Hard blow for the fusion reactor built in France. After more than 2 years of assembly, part of the ITER research tokamak will have to be dismantled after discovering cracks. The installation was already unlikely to see its “first plasma” in 2025…
There should also be additional costs, with a heavy bill at stake.
Crack on fusion
This is an announcement that was unfortunately expected following the detection in November 2021 of small cracks in the thermal coating of one of the 9 giant segments forming the walls of the tokamak, the central element of the prototype fusion reactor ITER . The investigation delivered its conclusions: particles of chlorine remained trapped on the silver coating and corroded it.
Combined with significant mechanical stress during the welding of the cooling elements (which will operate at -269°C or 4 degrees Kelvin), this corrosion is the cause of cracks 1.5 to 2 mm deep. This may seem negligible for complex machinery, each segment of which is 18 meters high and weighs 1,350 tons… But the damage is done, and it will be necessary not only to replace some of the parts of the future segments, but also to dismantle the one that is already in place in the reactor building. This delicate operation will take several months on its own.
Major delays ahead
The time to test, observe, dismantle and replace the cracked elements, then to ensure that the defect will not reoccur before resuming work, ITER should “lose” about 2 years on the current schedule, which planned a first plasma for 2025.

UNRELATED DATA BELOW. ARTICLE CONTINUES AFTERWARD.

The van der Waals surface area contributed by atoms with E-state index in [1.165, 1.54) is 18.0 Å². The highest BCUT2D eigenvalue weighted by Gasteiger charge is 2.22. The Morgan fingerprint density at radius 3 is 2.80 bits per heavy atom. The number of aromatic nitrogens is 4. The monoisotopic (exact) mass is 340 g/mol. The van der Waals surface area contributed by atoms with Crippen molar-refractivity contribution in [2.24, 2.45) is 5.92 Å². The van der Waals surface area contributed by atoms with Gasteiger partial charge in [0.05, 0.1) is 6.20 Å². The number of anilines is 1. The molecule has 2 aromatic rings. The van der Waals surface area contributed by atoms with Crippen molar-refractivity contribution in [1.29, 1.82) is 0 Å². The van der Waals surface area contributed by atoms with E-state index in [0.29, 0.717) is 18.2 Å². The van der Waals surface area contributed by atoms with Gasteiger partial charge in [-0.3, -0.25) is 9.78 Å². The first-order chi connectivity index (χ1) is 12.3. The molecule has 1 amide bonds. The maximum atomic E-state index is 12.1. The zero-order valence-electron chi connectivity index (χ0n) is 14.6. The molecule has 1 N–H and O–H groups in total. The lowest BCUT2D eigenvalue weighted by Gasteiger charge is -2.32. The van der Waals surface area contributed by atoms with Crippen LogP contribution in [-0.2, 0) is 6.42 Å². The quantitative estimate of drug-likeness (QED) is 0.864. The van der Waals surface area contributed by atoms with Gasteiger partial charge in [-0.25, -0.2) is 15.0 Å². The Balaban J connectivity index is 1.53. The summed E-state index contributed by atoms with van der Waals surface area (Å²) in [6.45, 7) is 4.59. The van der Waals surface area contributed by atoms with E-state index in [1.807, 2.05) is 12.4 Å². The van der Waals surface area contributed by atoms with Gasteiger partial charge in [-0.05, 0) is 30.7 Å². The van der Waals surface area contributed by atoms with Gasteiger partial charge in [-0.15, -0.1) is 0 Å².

But this will be added to other delays that were not yet taken into account, in particular those due to the health crisis (the elements of ITER are produced all over the world over periods of several years) and those caused by the Russian invasion of Ukraine, which indirectly created tensions over the supply of materials and parts, while Russia is still part of the consortium. Experts thus evoke 5 years of delay and 1 billion euros of additional costs in an article on The echoes.
ITER being the first assembly of its kind on this scale and on this power range (even if it is a research project), the teams were not immune to a discovery of this kind. However, it also highlights the difficulty inherent in this gigantic project with very tight tolerances.
Fusion, which is attracting more and more players, both public and private, for its energy promises, will not be able to come to the rescue of the problems of electricity production for at least a decade. The understanding of the internal phenomena, of this extreme physics and of the associated reactions should however progress despite the delay of ITER. Indeed, several other research facilities around the world are related to the same theme, on more specific aspects of fusion.
Source : The echoes